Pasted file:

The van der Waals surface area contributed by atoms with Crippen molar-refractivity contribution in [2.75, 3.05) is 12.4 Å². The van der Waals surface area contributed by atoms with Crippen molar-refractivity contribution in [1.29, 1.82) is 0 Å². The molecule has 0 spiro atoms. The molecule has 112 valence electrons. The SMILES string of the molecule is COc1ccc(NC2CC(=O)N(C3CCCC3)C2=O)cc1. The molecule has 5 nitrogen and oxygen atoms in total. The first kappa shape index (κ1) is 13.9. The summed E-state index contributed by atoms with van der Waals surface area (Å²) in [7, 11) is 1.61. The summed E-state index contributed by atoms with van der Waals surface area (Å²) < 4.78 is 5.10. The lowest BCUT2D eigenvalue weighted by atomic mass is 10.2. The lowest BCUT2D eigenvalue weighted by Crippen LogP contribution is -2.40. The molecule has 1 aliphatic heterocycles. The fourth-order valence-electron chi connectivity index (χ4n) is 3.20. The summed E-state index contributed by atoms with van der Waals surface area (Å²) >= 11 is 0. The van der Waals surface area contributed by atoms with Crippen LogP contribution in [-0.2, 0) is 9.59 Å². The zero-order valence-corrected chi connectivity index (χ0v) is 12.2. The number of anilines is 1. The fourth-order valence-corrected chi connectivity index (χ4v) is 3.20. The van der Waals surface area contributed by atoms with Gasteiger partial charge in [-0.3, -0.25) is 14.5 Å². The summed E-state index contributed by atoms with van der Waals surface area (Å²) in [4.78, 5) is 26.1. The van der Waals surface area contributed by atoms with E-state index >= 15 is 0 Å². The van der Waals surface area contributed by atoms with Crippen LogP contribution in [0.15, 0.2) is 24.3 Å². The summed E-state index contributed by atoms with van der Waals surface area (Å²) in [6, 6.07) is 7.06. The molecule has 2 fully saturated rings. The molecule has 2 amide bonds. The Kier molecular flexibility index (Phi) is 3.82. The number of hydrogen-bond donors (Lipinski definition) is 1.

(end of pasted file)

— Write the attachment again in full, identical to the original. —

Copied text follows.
The van der Waals surface area contributed by atoms with Crippen molar-refractivity contribution in [2.75, 3.05) is 12.4 Å². The van der Waals surface area contributed by atoms with Crippen molar-refractivity contribution in [1.29, 1.82) is 0 Å². The molecule has 0 spiro atoms. The molecule has 112 valence electrons. The SMILES string of the molecule is COc1ccc(NC2CC(=O)N(C3CCCC3)C2=O)cc1. The molecule has 5 nitrogen and oxygen atoms in total. The first kappa shape index (κ1) is 13.9. The summed E-state index contributed by atoms with van der Waals surface area (Å²) in [7, 11) is 1.61. The summed E-state index contributed by atoms with van der Waals surface area (Å²) < 4.78 is 5.10. The lowest BCUT2D eigenvalue weighted by atomic mass is 10.2. The lowest BCUT2D eigenvalue weighted by Crippen LogP contribution is -2.40. The molecule has 1 aliphatic heterocycles. The fourth-order valence-electron chi connectivity index (χ4n) is 3.20. The summed E-state index contributed by atoms with van der Waals surface area (Å²) >= 11 is 0. The van der Waals surface area contributed by atoms with Crippen LogP contribution in [-0.2, 0) is 9.59 Å². The zero-order valence-corrected chi connectivity index (χ0v) is 12.2. The number of anilines is 1. The fourth-order valence-corrected chi connectivity index (χ4v) is 3.20. The van der Waals surface area contributed by atoms with Gasteiger partial charge in [-0.3, -0.25) is 14.5 Å². The summed E-state index contributed by atoms with van der Waals surface area (Å²) in [4.78, 5) is 26.1. The van der Waals surface area contributed by atoms with E-state index >= 15 is 0 Å². The van der Waals surface area contributed by atoms with Crippen LogP contribution in [0.15, 0.2) is 24.3 Å². The summed E-state index contributed by atoms with van der Waals surface area (Å²) in [6, 6.07) is 7.06. The molecule has 2 fully saturated rings. The molecule has 2 amide bonds. The Kier molecular flexibility index (Phi) is 3.82. The number of hydrogen-bond donors (Lipinski definition) is 1.